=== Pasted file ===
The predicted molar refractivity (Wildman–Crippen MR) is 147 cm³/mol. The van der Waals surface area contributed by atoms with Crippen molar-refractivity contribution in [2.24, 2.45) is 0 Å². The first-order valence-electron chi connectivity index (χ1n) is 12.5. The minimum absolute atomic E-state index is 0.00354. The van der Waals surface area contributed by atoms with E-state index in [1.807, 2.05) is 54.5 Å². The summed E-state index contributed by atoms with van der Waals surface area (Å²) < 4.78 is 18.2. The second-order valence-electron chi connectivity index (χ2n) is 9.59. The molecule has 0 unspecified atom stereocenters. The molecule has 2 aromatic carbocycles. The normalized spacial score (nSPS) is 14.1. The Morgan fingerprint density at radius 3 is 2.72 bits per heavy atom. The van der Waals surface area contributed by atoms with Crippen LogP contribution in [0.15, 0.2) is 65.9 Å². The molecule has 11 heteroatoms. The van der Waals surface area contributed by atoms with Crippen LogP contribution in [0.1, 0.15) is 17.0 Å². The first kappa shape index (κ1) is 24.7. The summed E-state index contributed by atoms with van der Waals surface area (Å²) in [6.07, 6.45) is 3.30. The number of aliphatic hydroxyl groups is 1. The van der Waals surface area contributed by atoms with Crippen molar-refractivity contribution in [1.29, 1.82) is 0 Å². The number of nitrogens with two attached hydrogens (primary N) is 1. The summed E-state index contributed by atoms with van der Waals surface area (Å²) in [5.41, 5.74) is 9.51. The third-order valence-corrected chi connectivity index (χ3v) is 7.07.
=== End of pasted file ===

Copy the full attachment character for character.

The predicted molar refractivity (Wildman–Crippen MR) is 147 cm³/mol. The van der Waals surface area contributed by atoms with Crippen molar-refractivity contribution in [2.24, 2.45) is 0 Å². The first-order valence-electron chi connectivity index (χ1n) is 12.5. The minimum absolute atomic E-state index is 0.00354. The van der Waals surface area contributed by atoms with E-state index in [1.807, 2.05) is 54.5 Å². The summed E-state index contributed by atoms with van der Waals surface area (Å²) < 4.78 is 18.2. The second-order valence-electron chi connectivity index (χ2n) is 9.59. The molecule has 0 unspecified atom stereocenters. The molecule has 2 aromatic carbocycles. The normalized spacial score (nSPS) is 14.1. The Morgan fingerprint density at radius 3 is 2.72 bits per heavy atom. The van der Waals surface area contributed by atoms with Crippen LogP contribution in [0.15, 0.2) is 65.9 Å². The molecule has 11 heteroatoms. The van der Waals surface area contributed by atoms with Crippen LogP contribution in [0.1, 0.15) is 17.0 Å². The first kappa shape index (κ1) is 24.7. The summed E-state index contributed by atoms with van der Waals surface area (Å²) in [6.07, 6.45) is 3.30. The number of aliphatic hydroxyl groups is 1. The van der Waals surface area contributed by atoms with Crippen molar-refractivity contribution in [1.29, 1.82) is 0 Å². The number of nitrogens with two attached hydrogens (primary N) is 1. The summed E-state index contributed by atoms with van der Waals surface area (Å²) in [5.41, 5.74) is 9.51. The third-order valence-corrected chi connectivity index (χ3v) is 7.07.